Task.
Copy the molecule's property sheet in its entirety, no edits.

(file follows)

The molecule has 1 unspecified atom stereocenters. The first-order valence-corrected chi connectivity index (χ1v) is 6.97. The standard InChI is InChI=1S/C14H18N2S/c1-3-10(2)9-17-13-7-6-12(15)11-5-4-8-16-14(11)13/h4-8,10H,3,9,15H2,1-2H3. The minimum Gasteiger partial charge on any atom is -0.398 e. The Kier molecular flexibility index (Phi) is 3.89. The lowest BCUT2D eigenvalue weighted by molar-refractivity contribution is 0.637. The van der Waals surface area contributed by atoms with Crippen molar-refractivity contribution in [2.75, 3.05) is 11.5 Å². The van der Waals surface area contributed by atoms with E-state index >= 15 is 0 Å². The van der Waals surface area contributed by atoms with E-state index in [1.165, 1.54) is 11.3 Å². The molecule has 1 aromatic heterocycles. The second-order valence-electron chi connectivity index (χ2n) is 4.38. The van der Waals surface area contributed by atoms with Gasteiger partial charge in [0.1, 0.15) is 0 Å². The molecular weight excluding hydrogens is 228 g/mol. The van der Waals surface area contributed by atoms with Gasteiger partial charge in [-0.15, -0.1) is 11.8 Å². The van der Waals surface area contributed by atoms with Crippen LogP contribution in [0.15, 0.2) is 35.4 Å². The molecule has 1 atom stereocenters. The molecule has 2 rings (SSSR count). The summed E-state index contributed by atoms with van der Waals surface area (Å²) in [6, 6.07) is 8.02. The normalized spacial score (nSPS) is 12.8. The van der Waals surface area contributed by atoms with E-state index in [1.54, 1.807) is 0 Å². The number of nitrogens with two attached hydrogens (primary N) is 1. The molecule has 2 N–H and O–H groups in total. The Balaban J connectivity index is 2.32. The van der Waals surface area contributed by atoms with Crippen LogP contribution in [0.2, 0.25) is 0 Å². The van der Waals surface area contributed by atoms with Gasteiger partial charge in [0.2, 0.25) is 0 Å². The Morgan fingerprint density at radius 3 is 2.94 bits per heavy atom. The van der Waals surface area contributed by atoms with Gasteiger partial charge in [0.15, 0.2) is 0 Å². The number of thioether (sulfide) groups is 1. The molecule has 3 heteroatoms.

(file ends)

The molecule has 1 unspecified atom stereocenters. The first-order valence-corrected chi connectivity index (χ1v) is 6.97. The standard InChI is InChI=1S/C14H18N2S/c1-3-10(2)9-17-13-7-6-12(15)11-5-4-8-16-14(11)13/h4-8,10H,3,9,15H2,1-2H3. The minimum Gasteiger partial charge on any atom is -0.398 e. The Kier molecular flexibility index (Phi) is 3.89. The lowest BCUT2D eigenvalue weighted by molar-refractivity contribution is 0.637. The van der Waals surface area contributed by atoms with Crippen molar-refractivity contribution in [2.75, 3.05) is 11.5 Å². The van der Waals surface area contributed by atoms with E-state index >= 15 is 0 Å². The van der Waals surface area contributed by atoms with E-state index in [1.165, 1.54) is 11.3 Å². The molecule has 1 aromatic heterocycles. The second-order valence-electron chi connectivity index (χ2n) is 4.38. The van der Waals surface area contributed by atoms with Gasteiger partial charge in [0.1, 0.15) is 0 Å². The molecular weight excluding hydrogens is 228 g/mol. The van der Waals surface area contributed by atoms with Gasteiger partial charge in [-0.15, -0.1) is 11.8 Å². The van der Waals surface area contributed by atoms with Crippen LogP contribution in [0.15, 0.2) is 35.4 Å². The molecule has 1 atom stereocenters. The molecule has 2 rings (SSSR count). The summed E-state index contributed by atoms with van der Waals surface area (Å²) in [6, 6.07) is 8.02. The normalized spacial score (nSPS) is 12.8. The van der Waals surface area contributed by atoms with E-state index in [1.54, 1.807) is 0 Å². The number of nitrogens with two attached hydrogens (primary N) is 1. The molecule has 2 N–H and O–H groups in total. The Balaban J connectivity index is 2.32. The van der Waals surface area contributed by atoms with Crippen LogP contribution in [0.2, 0.25) is 0 Å². The van der Waals surface area contributed by atoms with Gasteiger partial charge in [0.2, 0.25) is 0 Å². The Morgan fingerprint density at radius 3 is 2.94 bits per heavy atom. The van der Waals surface area contributed by atoms with Gasteiger partial charge in [0.15, 0.2) is 0 Å². The number of thioether (sulfide) groups is 1. The molecule has 3 heteroatoms.